percent of patients are actually uninsured today. For new a patient that I would meet in a clinic, I would explain that I am a community health worker. And what my role would be, should they choose to participate in the program,
would be to number, advocate for them, to receive the services they’re unable to
find, or in need of. To attempt to educate them to the best of their knowledge on self-care. Provide them with as many resources as they might need. Health, social services, housing, anything. I will be someone who will be there on their side and able to translate between
them and the health care system. I am at a hospital that has a lot of under
resourced and under insured patients. So one of the things we do with Kansas City Care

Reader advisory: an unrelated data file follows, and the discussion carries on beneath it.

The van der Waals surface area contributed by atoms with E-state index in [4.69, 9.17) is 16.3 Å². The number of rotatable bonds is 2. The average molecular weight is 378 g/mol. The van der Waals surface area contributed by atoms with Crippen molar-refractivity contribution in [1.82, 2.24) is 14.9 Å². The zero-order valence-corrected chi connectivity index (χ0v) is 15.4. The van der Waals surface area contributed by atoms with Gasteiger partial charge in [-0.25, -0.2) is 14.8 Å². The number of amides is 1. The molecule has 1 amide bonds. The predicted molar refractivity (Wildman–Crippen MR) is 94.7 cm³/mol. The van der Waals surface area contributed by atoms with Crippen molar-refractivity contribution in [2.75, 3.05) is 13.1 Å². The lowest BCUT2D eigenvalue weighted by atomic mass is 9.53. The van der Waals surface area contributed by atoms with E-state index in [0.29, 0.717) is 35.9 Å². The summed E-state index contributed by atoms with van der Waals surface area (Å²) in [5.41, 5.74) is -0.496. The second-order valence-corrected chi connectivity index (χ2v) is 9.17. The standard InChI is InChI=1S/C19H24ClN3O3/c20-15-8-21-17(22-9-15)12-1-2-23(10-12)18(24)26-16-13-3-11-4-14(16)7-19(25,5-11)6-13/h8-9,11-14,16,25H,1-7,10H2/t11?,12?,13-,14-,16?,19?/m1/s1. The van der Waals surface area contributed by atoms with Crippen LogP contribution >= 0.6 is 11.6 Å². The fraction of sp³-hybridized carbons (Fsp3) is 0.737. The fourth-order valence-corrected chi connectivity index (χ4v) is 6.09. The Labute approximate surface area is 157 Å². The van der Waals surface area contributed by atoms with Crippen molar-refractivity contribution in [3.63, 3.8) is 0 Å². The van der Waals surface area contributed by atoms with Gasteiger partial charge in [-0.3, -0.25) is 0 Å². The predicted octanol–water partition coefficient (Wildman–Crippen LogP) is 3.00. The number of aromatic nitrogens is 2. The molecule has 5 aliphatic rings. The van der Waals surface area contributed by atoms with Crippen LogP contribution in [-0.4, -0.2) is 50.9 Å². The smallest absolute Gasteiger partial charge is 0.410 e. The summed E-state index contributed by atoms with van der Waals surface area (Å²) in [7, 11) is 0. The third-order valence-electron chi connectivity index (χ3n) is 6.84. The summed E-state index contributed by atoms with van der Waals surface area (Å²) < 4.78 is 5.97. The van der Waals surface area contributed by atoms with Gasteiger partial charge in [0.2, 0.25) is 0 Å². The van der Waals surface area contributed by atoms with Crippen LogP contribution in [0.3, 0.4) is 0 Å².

Clinic is that when a self-paid patient comes into the emergency room, they are contacted. They come and they will see our patients and they will get them established with a primary care physician. We ask them a few questions. We assess what their health literacy is and whether of not they have health insurance or can afford health insurance. We also ask them about their ability to make it to their appointments, if they’re
having transportation issues or if they have a lack of contact with other care providers.
We try to assess what their needs are and then offer our assistance. Some of those patients have needs that are outside the scope of what they can do at a
primary care physician. They need somebody to follow up regarding their medications.
Maybe they have low health literacy level and so a lot of the times what I’ll do is,
I’ll put a program together where I’ll go and visit the patient in their home. I’ll see
them first in the hospital, visit them in the home. I’ve been going with one of the
Kansas City health care workers to be able to work with us together and actually see